SAN FRANCISCO (Reuters) - Karrie Karahalios can show a child with Asperger’s Syndrome when he’s lost in a conversational riff or a taciturn spouse when he doesn’t speak very much.
Their voice appears on a computer terminal as vibrant colors -- red, yellow, blue, green -- the image growing in size if the voice gets louder, overlapping another color as it interrupts or abruptly narrowing with silence.
They are talking in color.
Karahalios, a computer scientist at the University of Illinois at Urbana-Champaign, has devised a way to digitize conversations and spit them back as images that let people “see” their own conversations on computer monitors.
The Massachusetts Institute of Technology-trained professor says her method provides feedback in real time and can act as a type of social mirror, allowing people to adjust their speech in the same way they adjust their appearance before a glass mirror.
“You look into a mirror and you change your dress, your expression, because you see exactly how it’s happening in real time,” she said.
The colors linger so people can see the progression of an entire conversation, not only the present moment.
The computer program, which she calls a “conversation clock,” has been tested with low-functioning autistic children and in marriage counseling and is being prepared for use with Asperger’s Syndrome.
People with that disorder, at the high end of the autism spectrum, often have sophisticated vocabularies but troubled social interactions.
“Kids with Asperger’s tend to do ‘monologuing’ and ‘lecturing’” without letting others intervene,” said Maria Dixon, a clinical instructor in hearing and speech at the University of Maryland.
“The challenge is to get them visual feedback while this is happening.”
The experiment will use the conversation clock program with two children sitting across from each other at a table.
It will show if children with Asperger’s do what other users of the clock tend to do -- change their conversational patterns to balance the colors that appear on the computer screen. That would put an end to monologuing, at least during the experiment.
“My older son is fascinated, because he thinks this could really help him,” said psycholinguist Sara Weyland, Dixon’s colleague and the mother of two children with Asperger’s.
Karahalios’ team has prepared for a year and will run the study this summer at the College Park, Maryland, campus.
Karahalios has been studying the use of computers and visualization of human speech for more than a decade. She published her work on the “conversation clock” two years ago and is continuing to refine it.
Experts in various fields have suggested a variety of applications, including marriage counseling. She also has a request to use the clock to teach turn-taking to people with a specific kind of brain injury.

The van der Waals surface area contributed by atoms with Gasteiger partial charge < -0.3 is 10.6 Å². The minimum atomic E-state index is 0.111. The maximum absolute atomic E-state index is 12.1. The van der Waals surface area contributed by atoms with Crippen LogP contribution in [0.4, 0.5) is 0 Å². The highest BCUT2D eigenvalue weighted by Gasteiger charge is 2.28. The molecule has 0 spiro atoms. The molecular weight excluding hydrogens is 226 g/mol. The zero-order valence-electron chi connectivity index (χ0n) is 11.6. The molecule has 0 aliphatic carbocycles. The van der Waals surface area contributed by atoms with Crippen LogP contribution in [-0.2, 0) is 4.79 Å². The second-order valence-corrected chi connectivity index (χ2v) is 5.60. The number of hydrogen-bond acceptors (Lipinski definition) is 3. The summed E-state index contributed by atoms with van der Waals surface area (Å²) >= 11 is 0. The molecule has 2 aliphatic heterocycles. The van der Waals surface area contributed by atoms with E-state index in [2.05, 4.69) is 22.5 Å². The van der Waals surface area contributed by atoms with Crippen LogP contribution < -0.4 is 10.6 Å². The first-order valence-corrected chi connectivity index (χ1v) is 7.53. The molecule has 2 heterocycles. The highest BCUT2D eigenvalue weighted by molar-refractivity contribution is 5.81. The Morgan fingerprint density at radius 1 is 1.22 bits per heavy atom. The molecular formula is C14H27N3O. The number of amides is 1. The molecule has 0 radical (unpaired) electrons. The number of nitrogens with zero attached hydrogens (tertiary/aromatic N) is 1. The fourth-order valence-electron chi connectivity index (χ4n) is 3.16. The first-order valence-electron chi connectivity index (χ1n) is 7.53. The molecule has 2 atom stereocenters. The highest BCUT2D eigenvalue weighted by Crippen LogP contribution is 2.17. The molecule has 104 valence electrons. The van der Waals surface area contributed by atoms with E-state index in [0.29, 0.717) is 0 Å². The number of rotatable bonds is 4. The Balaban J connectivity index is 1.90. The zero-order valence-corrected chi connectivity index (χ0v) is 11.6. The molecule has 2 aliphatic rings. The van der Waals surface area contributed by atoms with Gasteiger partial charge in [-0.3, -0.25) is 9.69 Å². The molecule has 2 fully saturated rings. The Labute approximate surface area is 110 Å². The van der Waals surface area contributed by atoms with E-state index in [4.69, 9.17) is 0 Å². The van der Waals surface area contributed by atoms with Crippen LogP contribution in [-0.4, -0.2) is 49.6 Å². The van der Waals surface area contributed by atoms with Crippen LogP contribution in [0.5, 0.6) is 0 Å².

Karahalios presented her work this month at the eComm Conference in San Francisco.
She described a test in which four people sat at a table, each fitted with a lapel microphone matched to a color and attached to a computer. The conversation clock charts a colorful, real-time record of their conversation that is projected on the table, instead of on a wall or a computer screen.
The “clock” shows the progress of the talk. Three times a second, a color bar pops up showing who was speaking. The louder the speech, the longer the bar. Interruptions are shown as overlapping color bars. Every minute, a new circle of bars is rendered in a visual record akin to the rings of tree trunk.
Karahalios found that once it was turned on, people tried to balance their conversation.
“Everyone sees the exact same thing and people almost felt like it had to be a balance of color,” Karahalios said. “I’m not saying that balanced conversation is good conversation. It’s fascinating how people behaved.”
Once she had established her techniques, Karahalios worked to apply them to children with autism.
Research has shown computers can teach in ways that reduce human-to-human interaction, which tends to be a source of anxiety to people with autism. That came into play in an experiment Karahalios did with some low-functioning autistic children, age 3 and 7, who did not talk.
The idea was to help children “vocalize,” using sounds that are the basis of speech instead of screams or grunts.
When a child watching the computer monitor vocalized, a cartoon character would spin, or a cone would erupt in fireworks. The longer the vocalization the greater the reaction: the cartoon character spun more quickly, or more fireworks appeared.
As for audio, the computer would give the child an “echo,” a short sound for a short sound, a longer one for a longer sound.
“We got him to say 10 words, which his mother had never gotten him to say,” said Joshua Hailpern, a doctoral candidate working with Karahalios and two other professors.
Karahalios hopes for the day her work can become widely available to help children and families, through iPhone programs and as toys for children. A toy for autistic children who have trouble working with doctors, or who are far away from specialized help, could give “rewards” to kids as they play with the toy and make sounds.
“We don’t want it to look like a small computer,” she said. “It needs to be inviting ... fun and engaging.”
Additional reporting by Janet Kornblum in San Francisco; Editing by Doina Chiacu
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